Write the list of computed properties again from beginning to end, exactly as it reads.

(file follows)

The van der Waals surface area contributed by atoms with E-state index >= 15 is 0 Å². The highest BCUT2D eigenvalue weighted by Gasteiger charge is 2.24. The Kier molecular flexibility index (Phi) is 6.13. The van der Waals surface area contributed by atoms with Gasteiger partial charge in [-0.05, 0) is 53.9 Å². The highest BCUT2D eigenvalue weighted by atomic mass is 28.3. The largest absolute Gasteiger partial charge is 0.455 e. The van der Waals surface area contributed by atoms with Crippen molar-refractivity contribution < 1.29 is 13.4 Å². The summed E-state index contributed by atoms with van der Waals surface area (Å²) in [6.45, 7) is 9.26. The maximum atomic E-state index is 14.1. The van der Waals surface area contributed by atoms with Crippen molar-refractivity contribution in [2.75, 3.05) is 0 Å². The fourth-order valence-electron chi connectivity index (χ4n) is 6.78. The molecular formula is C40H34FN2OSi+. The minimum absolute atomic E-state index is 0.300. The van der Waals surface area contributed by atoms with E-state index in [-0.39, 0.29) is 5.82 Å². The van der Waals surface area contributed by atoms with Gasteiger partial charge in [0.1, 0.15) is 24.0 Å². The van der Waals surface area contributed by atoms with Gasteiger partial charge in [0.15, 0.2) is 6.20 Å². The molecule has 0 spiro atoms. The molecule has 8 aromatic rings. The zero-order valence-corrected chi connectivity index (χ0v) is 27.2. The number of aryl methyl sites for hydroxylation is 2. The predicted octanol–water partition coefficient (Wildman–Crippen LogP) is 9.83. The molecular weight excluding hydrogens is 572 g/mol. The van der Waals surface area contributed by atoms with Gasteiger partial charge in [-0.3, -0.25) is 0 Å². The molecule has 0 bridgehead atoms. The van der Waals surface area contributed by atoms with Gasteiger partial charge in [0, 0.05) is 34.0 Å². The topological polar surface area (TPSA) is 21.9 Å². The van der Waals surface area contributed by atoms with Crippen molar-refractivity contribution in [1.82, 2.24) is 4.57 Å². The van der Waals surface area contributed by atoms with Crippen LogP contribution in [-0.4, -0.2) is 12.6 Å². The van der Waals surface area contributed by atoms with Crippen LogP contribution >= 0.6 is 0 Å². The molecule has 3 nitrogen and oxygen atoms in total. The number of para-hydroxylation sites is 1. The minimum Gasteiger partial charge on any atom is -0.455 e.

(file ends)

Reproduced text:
The van der Waals surface area contributed by atoms with E-state index >= 15 is 0 Å². The highest BCUT2D eigenvalue weighted by Gasteiger charge is 2.24. The Kier molecular flexibility index (Phi) is 6.13. The van der Waals surface area contributed by atoms with Gasteiger partial charge in [-0.05, 0) is 53.9 Å². The highest BCUT2D eigenvalue weighted by atomic mass is 28.3. The largest absolute Gasteiger partial charge is 0.455 e. The van der Waals surface area contributed by atoms with Crippen molar-refractivity contribution < 1.29 is 13.4 Å². The summed E-state index contributed by atoms with van der Waals surface area (Å²) in [6.45, 7) is 9.26. The maximum atomic E-state index is 14.1. The van der Waals surface area contributed by atoms with Crippen molar-refractivity contribution in [2.75, 3.05) is 0 Å². The fourth-order valence-electron chi connectivity index (χ4n) is 6.78. The molecular formula is C40H34FN2OSi+. The minimum absolute atomic E-state index is 0.300. The van der Waals surface area contributed by atoms with E-state index in [-0.39, 0.29) is 5.82 Å². The van der Waals surface area contributed by atoms with Gasteiger partial charge in [0.1, 0.15) is 24.0 Å². The van der Waals surface area contributed by atoms with Gasteiger partial charge in [0.15, 0.2) is 6.20 Å². The molecule has 0 spiro atoms. The molecule has 8 aromatic rings. The zero-order valence-corrected chi connectivity index (χ0v) is 27.2. The number of aryl methyl sites for hydroxylation is 2. The predicted octanol–water partition coefficient (Wildman–Crippen LogP) is 9.83. The molecular weight excluding hydrogens is 572 g/mol. The van der Waals surface area contributed by atoms with Gasteiger partial charge in [-0.3, -0.25) is 0 Å². The molecule has 0 bridgehead atoms. The van der Waals surface area contributed by atoms with Gasteiger partial charge in [0, 0.05) is 34.0 Å². The topological polar surface area (TPSA) is 21.9 Å². The van der Waals surface area contributed by atoms with Crippen molar-refractivity contribution in [1.82, 2.24) is 4.57 Å². The van der Waals surface area contributed by atoms with Crippen LogP contribution in [-0.4, -0.2) is 12.6 Å². The van der Waals surface area contributed by atoms with Crippen LogP contribution >= 0.6 is 0 Å². The molecule has 3 nitrogen and oxygen atoms in total. The number of para-hydroxylation sites is 1. The minimum Gasteiger partial charge on any atom is -0.455 e.